Discussions about estate planning often leave the impression that every senior in the United States is a married person with children. This is clearly not the case, and everyone who doesn’t happen to fall into this category needs the same amount of estate planning guidance as those who do. In this week’s post as well as next week’s, I’ll write about estate planning needs for unmarried people.
Individuals who are not married should prioritize traditional estate planning documents that don’t have to do with disposition of property: the health care proxy (or advance medical directive or living will) and financial power of attorney. These documents are needed so that when an unmarried person is unable to make medical or financial decisions, they can choose someone and make sure that person’s authority is recognized.
For your financial power of attorney (POA), you need to choose someone(s) who can take care of financial matters if you become unable to. Make sure that this person then understands your financial affairs so that they can take over when necessary. Show them how you’ve set things up and how to find any important information. You’ll also need to make sure they have a copy of the POA and that your financial services firms will accept it.
When it comes to health care documents, you’ll need to designate one or more people who will know and follow your wishes. You may also need a document naming which people are allowed to visit you while you are in a hospital or other facility, as some places only allow family members to visit.
Long-term care insurance, or a plan to receive and pay for long-term care, should also be a priority for individuals who aren’t married, as you may need to do more of the decision making or navigate long-term care options independently.
When an unmarried person passes away without a will, state law determines how property is distributed. If this person has children, the property will likely be distributed among them in most states. However, if there are no children, it may be divided among parents, siblings, half-siblings, cousins, or nieces and nephews.
Having a will helps to ensure that property is distributed to the people one wishes, but it may be even better to have assets in a revocable living trust.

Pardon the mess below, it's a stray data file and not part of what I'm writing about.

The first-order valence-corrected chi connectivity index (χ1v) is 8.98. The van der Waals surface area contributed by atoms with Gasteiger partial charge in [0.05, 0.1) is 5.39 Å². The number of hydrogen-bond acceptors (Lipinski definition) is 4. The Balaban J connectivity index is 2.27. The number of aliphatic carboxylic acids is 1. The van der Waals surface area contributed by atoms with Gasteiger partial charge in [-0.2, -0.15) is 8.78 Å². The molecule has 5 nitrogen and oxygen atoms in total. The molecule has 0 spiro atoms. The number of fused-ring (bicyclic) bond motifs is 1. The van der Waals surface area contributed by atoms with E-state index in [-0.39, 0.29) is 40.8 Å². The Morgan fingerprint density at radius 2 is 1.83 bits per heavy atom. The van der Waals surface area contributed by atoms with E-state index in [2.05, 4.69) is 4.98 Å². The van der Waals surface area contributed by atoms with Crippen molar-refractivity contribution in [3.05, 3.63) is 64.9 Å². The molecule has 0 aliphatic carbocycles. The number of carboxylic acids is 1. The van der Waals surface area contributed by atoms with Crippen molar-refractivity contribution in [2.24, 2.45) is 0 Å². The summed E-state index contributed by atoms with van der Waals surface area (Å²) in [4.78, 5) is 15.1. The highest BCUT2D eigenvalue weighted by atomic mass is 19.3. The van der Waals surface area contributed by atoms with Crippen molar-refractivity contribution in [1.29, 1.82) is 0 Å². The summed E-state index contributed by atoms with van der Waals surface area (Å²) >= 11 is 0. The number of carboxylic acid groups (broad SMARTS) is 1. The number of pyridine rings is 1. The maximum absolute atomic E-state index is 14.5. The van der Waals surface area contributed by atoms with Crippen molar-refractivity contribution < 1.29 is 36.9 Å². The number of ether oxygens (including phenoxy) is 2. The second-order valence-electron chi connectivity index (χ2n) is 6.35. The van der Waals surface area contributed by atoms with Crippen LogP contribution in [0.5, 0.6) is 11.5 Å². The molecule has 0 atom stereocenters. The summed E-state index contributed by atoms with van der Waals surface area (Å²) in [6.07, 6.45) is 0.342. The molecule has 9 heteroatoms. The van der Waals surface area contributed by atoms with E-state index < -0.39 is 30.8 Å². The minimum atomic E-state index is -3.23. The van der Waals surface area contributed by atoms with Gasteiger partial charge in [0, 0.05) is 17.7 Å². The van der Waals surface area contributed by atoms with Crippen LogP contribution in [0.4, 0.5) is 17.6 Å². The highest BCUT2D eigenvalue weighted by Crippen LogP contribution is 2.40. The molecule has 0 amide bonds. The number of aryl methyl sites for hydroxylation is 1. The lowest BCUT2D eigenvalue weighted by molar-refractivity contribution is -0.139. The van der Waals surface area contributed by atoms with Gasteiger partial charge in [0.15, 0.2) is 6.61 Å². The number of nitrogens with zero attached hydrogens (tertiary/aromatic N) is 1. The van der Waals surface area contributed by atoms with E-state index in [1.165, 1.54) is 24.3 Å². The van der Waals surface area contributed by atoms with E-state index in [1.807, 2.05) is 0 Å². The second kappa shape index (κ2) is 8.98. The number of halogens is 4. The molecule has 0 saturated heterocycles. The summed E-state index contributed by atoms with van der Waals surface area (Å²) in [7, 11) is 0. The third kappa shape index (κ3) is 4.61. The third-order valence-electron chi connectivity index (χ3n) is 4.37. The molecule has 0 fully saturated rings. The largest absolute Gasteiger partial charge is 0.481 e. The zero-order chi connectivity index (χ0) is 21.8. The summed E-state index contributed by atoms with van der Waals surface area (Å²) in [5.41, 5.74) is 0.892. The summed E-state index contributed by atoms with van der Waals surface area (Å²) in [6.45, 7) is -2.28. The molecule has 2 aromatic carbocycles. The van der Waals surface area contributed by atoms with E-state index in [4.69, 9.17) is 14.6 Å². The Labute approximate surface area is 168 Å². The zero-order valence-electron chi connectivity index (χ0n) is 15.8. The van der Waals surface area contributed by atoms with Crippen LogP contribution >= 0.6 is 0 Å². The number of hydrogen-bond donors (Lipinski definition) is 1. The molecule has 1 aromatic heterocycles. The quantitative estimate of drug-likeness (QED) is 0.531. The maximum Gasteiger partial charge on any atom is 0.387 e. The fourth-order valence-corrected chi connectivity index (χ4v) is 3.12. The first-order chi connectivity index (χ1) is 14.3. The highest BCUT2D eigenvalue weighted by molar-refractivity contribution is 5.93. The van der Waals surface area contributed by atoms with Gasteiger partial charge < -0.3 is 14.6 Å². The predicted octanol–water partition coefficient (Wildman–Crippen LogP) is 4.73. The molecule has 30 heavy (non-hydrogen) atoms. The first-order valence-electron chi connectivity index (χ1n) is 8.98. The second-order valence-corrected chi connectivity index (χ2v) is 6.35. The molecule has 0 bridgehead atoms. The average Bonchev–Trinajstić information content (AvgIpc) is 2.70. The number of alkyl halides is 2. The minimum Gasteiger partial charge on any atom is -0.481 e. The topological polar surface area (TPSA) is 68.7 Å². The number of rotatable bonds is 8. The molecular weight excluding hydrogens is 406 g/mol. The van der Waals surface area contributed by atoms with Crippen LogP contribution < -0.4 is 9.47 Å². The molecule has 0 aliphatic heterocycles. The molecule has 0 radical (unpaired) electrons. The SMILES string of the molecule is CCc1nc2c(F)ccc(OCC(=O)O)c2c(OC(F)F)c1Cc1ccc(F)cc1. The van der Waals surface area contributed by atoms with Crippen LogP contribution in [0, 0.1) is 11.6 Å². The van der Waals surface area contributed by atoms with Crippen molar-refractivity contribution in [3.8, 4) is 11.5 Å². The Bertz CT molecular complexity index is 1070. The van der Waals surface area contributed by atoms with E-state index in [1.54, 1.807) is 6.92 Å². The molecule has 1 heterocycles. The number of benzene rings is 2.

State probate law might require the estate executor to give notice to those who would have inherited property if a will did not exist. They might also need to construct a family tree and prove the death or divorce of extended members of the family.
This is part of why a revocable living trust might be the best option. Property in the trust avoids probate, and the terms of this trust dictate what is done with these assets. A will should also be prepared for those assets not in the living trust that don’t avoid probate.
Make sure to transfer ownership of property to this trust. People too often end up with “empty trusts” as a result of failing to transfer title of their homes, cars, financial accounts, and other property to the trust.
Finally, make sure to plan for who you wish to appoint to be successor trustee for the revocable living trust. You may have friends or family members who you would want for this role, or you might choose a trusted advisor such as an accountant or attorney and have the trust or estate incur the cost involved.
Next week, I’ll cover more unique estate planning needs for unmarried individuals.
For help creating or updating your estate plan, contact us at Wilson and Wilson Estate Planning and Elder Law, LLC at 708 482 7090 for our main office in LaGrange, Illinois or at 847 656 8958 for our Northbrook, Illinois office.